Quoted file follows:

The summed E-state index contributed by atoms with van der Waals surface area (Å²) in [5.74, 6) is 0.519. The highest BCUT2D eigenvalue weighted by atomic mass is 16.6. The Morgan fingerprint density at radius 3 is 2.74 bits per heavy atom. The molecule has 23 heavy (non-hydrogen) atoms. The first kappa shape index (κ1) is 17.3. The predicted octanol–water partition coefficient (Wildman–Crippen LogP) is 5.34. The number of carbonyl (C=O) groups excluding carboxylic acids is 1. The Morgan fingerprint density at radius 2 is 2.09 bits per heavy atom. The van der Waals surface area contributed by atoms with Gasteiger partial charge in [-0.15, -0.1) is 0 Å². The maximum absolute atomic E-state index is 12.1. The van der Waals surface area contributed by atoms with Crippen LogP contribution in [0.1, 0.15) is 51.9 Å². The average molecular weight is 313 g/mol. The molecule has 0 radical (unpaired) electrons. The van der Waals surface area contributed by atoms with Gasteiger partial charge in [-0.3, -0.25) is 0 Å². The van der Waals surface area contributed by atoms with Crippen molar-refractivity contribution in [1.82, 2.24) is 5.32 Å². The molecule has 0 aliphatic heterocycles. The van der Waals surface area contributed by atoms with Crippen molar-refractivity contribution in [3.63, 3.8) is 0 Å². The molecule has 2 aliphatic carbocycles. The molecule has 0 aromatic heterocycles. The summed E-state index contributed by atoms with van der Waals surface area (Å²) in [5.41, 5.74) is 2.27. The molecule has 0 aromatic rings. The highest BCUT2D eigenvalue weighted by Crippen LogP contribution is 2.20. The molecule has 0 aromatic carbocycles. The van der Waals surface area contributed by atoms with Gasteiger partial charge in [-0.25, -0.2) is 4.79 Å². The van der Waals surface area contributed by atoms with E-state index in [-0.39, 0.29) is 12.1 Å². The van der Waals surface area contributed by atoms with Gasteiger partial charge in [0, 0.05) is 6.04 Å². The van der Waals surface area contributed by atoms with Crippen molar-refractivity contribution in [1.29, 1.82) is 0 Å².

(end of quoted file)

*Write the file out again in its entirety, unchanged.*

The summed E-state index contributed by atoms with van der Waals surface area (Å²) in [5.74, 6) is 0.519. The highest BCUT2D eigenvalue weighted by atomic mass is 16.6. The Morgan fingerprint density at radius 3 is 2.74 bits per heavy atom. The molecule has 23 heavy (non-hydrogen) atoms. The first kappa shape index (κ1) is 17.3. The predicted octanol–water partition coefficient (Wildman–Crippen LogP) is 5.34. The number of carbonyl (C=O) groups excluding carboxylic acids is 1. The Morgan fingerprint density at radius 2 is 2.09 bits per heavy atom. The van der Waals surface area contributed by atoms with Gasteiger partial charge in [-0.15, -0.1) is 0 Å². The maximum absolute atomic E-state index is 12.1. The van der Waals surface area contributed by atoms with Crippen LogP contribution in [0.1, 0.15) is 51.9 Å². The average molecular weight is 313 g/mol. The molecule has 0 radical (unpaired) electrons. The van der Waals surface area contributed by atoms with Gasteiger partial charge in [-0.3, -0.25) is 0 Å². The van der Waals surface area contributed by atoms with Crippen molar-refractivity contribution in [1.82, 2.24) is 5.32 Å². The molecule has 0 aliphatic heterocycles. The van der Waals surface area contributed by atoms with Crippen molar-refractivity contribution in [3.63, 3.8) is 0 Å². The molecule has 2 aliphatic carbocycles. The molecule has 0 aromatic heterocycles. The summed E-state index contributed by atoms with van der Waals surface area (Å²) in [5.41, 5.74) is 2.27. The molecule has 0 aromatic rings. The highest BCUT2D eigenvalue weighted by Crippen LogP contribution is 2.20. The molecule has 0 aromatic carbocycles. The van der Waals surface area contributed by atoms with Gasteiger partial charge in [-0.25, -0.2) is 4.79 Å². The van der Waals surface area contributed by atoms with E-state index in [-0.39, 0.29) is 12.1 Å². The van der Waals surface area contributed by atoms with Gasteiger partial charge in [0, 0.05) is 6.04 Å². The van der Waals surface area contributed by atoms with Crippen molar-refractivity contribution in [1.29, 1.82) is 0 Å².